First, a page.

A Yale Daily News columnist called the health care reform bill "one for all Americans." A writer in the Daily Iowan said it represents "substantial progress." And the Minnesota Daily's editorial board provided its own take, invoking a meat grinder metaphor to American law-making:
After "reconciliation," "granny's plug" and "sweetheart deals," one can't help but see health care reform through the fatty, yellowed lens of a sausage casing. It has been said laws are like sausages: It is better not to see them being made.
But even they agreed that the passage of the health care legislation was historic -- especially for students.
As Simeon Talley writes in the Iowan:
As a demographic cohort, young people are more likely to be uninsured than any other group. Many youth forgo purchasing health insurance not because they think they're "invincible," but rather because they simply can't afford it. Transitioning from college to the workforce has become increasingly challenging. Affording rent, student-loan payments, and possibly health insurance -- it's nearly impossible.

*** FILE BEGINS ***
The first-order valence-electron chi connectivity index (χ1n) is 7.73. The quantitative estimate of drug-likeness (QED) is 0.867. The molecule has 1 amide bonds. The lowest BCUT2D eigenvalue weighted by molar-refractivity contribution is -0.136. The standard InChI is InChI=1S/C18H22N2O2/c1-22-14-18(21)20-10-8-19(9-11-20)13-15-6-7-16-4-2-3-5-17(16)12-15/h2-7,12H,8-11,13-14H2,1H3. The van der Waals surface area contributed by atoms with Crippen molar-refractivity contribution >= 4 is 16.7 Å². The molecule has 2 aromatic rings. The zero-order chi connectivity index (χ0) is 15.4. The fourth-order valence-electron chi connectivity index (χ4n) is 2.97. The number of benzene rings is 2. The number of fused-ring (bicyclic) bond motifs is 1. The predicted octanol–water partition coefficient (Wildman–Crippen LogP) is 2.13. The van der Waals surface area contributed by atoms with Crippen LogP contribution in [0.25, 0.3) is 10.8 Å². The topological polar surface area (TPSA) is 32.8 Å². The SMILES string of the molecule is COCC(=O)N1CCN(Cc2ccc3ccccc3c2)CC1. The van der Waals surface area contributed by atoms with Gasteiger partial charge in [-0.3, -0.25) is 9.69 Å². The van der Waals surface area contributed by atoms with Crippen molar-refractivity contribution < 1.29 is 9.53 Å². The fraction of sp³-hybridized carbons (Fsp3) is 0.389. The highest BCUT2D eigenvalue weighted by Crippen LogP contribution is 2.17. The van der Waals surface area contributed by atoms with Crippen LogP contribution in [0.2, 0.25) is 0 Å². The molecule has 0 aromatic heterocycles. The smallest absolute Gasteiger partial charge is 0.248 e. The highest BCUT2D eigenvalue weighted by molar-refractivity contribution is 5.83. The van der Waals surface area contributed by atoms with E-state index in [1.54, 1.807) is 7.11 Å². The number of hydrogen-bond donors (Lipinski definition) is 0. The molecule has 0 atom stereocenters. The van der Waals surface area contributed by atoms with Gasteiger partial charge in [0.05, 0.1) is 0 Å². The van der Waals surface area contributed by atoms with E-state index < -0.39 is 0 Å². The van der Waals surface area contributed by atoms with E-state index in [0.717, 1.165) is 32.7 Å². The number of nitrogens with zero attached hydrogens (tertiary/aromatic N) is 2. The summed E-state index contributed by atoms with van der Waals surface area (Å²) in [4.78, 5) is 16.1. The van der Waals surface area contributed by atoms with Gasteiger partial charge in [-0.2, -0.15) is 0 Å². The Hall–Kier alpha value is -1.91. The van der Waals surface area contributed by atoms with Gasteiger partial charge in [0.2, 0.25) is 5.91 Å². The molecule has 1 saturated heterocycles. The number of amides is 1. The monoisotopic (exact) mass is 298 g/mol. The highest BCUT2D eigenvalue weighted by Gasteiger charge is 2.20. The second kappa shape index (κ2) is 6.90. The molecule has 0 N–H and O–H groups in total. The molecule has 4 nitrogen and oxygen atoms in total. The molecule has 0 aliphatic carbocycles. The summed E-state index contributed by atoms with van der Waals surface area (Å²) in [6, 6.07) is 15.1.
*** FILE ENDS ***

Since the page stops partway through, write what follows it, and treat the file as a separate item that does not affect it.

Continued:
Under the bill, young people will be able to stay insured on their parents' coverage until the age of 26. For those who can't afford insurance still -- because everyone will be required to purchase it -- they'll be provided a subsidy.
And on top of increased health care availability for the young and underemployed, the passage of the bill means sweeping changes to America's student loan program. The Associated Press reports:
The bill rewrites a four-decades-old student loan program, eliminating its reliance on private lenders and uses the savings to direct $36 billion in new spending to Pell Grants for students in financial need.
The student loan bill is set to hit the Senate next week.
What do you think of health care reform?